Closing Fairview Developmental Center is the wrong decision

 

The Fairview Developmental Center in Costa Mesa has been in operation since 1959, first as a state mental hospital and now as a facility for the developmentally disabled. These individuals are the weakest in our society. Most of them need 24 hour care and sophisticated support systems just in order to survive. It is a tall order but it is an obligation that we as a society have willingly undertaken.

Fairview has been in the news in the past few years for code violations and for incidents since 2002 resulting in the deaths of six residents, including the drowning of a resident left unattended while bathing and the murder by one resident of another. These are terrible things, but at the same time we must remember that the role of Fairview is to take on the most difficult cases.  These residents need the highest levels of care and are the most vulnerable. Now the powers that be, namely our Governor, Jerry Brown, want to shut it down.

Many of the developmentally disabled now live in group homes in the community. Our son is one of them. He is happy and has some independence but does require care. Others in his home are more vulnerable. One thing we do know is that the rates paid by government have been decreasing to the point that many of these group homes are unprofitable. The government is trying to cut costs on the backs of our most vulnerable.

This is the same thing that was done in the 1970’s under the Lanterman Act, which colsed our state mental hospitals and resulted in the thousands of homeless on the street. The best of intentions gone awry.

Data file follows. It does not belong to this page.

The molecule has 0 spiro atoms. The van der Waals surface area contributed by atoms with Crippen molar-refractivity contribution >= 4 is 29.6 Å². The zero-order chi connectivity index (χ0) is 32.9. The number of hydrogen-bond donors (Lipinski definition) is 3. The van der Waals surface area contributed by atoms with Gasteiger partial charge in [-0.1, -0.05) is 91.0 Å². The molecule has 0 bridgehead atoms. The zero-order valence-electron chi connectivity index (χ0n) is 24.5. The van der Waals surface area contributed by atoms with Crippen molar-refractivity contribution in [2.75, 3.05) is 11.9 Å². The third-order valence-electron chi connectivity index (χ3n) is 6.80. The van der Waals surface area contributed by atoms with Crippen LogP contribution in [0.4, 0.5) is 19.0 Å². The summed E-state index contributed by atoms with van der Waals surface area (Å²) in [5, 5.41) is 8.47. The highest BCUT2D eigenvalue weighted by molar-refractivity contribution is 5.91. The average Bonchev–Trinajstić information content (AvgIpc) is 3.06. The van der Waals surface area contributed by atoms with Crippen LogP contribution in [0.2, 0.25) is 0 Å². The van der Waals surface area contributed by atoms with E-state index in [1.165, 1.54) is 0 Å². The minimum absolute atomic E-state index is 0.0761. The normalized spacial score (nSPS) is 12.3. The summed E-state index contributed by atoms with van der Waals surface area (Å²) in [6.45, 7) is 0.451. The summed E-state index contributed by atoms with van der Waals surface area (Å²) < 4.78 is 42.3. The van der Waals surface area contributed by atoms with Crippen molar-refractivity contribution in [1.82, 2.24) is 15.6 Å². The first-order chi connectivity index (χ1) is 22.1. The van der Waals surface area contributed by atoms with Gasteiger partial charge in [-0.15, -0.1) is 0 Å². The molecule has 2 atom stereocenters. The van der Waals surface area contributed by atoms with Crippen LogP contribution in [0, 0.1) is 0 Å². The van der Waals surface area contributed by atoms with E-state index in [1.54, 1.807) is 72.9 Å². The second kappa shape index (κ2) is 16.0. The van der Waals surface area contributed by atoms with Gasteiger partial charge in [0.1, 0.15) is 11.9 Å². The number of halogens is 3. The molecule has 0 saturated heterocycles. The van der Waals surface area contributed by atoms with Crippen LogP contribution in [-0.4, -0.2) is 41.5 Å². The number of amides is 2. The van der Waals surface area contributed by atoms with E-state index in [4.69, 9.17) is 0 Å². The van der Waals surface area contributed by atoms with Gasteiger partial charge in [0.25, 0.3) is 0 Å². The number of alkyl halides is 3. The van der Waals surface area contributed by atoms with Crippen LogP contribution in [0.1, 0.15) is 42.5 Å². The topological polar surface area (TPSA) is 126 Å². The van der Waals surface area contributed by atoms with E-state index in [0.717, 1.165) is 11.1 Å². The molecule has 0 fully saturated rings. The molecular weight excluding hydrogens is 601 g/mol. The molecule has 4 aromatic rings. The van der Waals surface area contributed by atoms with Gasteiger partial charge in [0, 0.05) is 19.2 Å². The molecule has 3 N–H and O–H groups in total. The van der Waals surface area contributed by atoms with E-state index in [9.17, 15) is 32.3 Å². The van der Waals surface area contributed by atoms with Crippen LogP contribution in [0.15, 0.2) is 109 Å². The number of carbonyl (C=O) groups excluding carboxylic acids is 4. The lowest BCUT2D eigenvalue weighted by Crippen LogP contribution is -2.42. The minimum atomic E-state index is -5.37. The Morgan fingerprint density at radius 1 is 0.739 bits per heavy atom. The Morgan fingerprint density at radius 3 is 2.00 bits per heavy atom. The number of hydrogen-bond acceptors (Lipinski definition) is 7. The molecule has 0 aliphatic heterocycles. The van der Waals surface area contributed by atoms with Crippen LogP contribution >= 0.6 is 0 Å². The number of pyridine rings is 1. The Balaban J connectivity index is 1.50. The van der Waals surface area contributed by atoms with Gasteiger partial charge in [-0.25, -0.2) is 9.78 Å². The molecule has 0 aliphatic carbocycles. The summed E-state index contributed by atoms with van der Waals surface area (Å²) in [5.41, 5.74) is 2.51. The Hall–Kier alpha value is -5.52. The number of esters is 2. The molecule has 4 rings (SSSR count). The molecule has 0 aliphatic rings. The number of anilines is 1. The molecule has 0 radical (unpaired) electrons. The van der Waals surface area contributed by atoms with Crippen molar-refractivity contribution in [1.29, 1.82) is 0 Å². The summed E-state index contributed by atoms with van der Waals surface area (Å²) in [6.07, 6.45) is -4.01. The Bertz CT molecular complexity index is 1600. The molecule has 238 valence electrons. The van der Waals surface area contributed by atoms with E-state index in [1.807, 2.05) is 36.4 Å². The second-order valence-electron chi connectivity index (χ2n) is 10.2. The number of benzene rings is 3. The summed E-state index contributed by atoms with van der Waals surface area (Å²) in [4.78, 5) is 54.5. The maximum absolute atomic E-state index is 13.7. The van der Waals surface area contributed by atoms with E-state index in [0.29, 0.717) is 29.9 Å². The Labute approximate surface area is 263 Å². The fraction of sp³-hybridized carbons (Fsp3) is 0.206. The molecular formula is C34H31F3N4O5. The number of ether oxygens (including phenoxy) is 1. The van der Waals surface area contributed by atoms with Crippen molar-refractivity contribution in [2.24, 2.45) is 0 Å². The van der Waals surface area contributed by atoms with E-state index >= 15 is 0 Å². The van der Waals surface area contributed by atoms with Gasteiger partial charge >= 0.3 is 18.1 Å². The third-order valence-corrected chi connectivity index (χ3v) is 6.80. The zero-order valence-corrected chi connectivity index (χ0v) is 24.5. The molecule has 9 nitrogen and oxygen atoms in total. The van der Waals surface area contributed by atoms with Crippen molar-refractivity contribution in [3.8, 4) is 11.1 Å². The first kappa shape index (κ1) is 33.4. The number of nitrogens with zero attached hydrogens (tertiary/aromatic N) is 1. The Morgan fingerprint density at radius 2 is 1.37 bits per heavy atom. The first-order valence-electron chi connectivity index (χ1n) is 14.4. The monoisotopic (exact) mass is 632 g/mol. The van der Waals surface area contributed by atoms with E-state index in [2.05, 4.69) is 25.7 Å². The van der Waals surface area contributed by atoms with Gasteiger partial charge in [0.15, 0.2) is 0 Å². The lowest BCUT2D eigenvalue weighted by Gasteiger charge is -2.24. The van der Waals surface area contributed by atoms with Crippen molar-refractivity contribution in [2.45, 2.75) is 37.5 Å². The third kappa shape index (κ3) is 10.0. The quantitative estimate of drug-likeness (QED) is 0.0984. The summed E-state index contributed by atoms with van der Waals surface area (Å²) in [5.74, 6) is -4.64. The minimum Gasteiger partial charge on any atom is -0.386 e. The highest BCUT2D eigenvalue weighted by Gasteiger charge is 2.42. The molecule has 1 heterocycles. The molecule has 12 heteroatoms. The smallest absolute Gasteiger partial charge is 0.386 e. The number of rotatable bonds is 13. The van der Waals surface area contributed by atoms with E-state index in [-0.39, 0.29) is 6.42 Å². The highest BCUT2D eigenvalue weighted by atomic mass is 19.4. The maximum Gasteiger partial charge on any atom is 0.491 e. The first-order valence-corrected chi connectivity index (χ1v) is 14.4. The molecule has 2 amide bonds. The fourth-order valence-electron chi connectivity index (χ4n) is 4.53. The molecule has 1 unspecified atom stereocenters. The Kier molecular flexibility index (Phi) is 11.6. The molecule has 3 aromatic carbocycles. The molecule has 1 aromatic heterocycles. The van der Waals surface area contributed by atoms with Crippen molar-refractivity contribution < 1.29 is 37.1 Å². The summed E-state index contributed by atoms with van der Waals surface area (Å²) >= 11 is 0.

Under the guise of patient’s rights Dr. Thomas Szasz, a psychiatrist in the pay of the Church of Scientology, which does not believe in mental illness, argued that patient’s rights were being violated by the states in treatment at mental health facilities. This was during the Fabulous Sixties, where anything went.  It was all about personal liberation.

Government went along with it happily. Hundreds of millions of dollars would be freed up in state budgets for other purposes. And so one by one the mental health hospitals across the country closed.

My grandmother was one of those cast out on the streets when Creedmoor State Hospital in Queens, New York was closed. The family was told that we had to pick her up on a certain date despite our lack of preparation. She had been there for 30 years after a psychotic breakdown. She had become permanently arrested at the age of 16 in her own fantasy world after too many triggers.

She was happy there. But she had to go, along with thousands of other residents. Because people like Thomas Szasz decided it was better for her to go.

She came to live with us and it worked out okay. But that didn’t happen with many of those residents. The streets were flooded with a whole new class of homeless, the mentally ill.

And now history repeats itself. It’s Déjà vu all over again as Yogi Berra would say. In the name of compassion the state in its infinite wisdom is preparing to close down some of the most desperately needed facilities which are equipped to handle the most difficult cases, and move the residents to group homes.

I can tell you that one group will benefit; the developers.  These hospitals sit on some of the most valuable land in the state. Hundreds of homes mean millions in profit. Every time there has been public land made surplus, the political donations increase and the skids get greased and the most vulnerable among us get screwed. This is the way crony capitalism works. This is why Trump and Sanders have been able to tap into the righteous anger of a part of our society that still cares about how we treat our own people.

The rich and powerful have set themselves up as the arbiters of all facets of our lives. Not from knowledge or empathy or compassion, but through wealth and political muscle. Many people love “the people” but far fewer love people as they are. We are imperfect. We are difficult to care for sometimes. But as a compassionate society we must make the right choices. Closing Fairview is not one of those.

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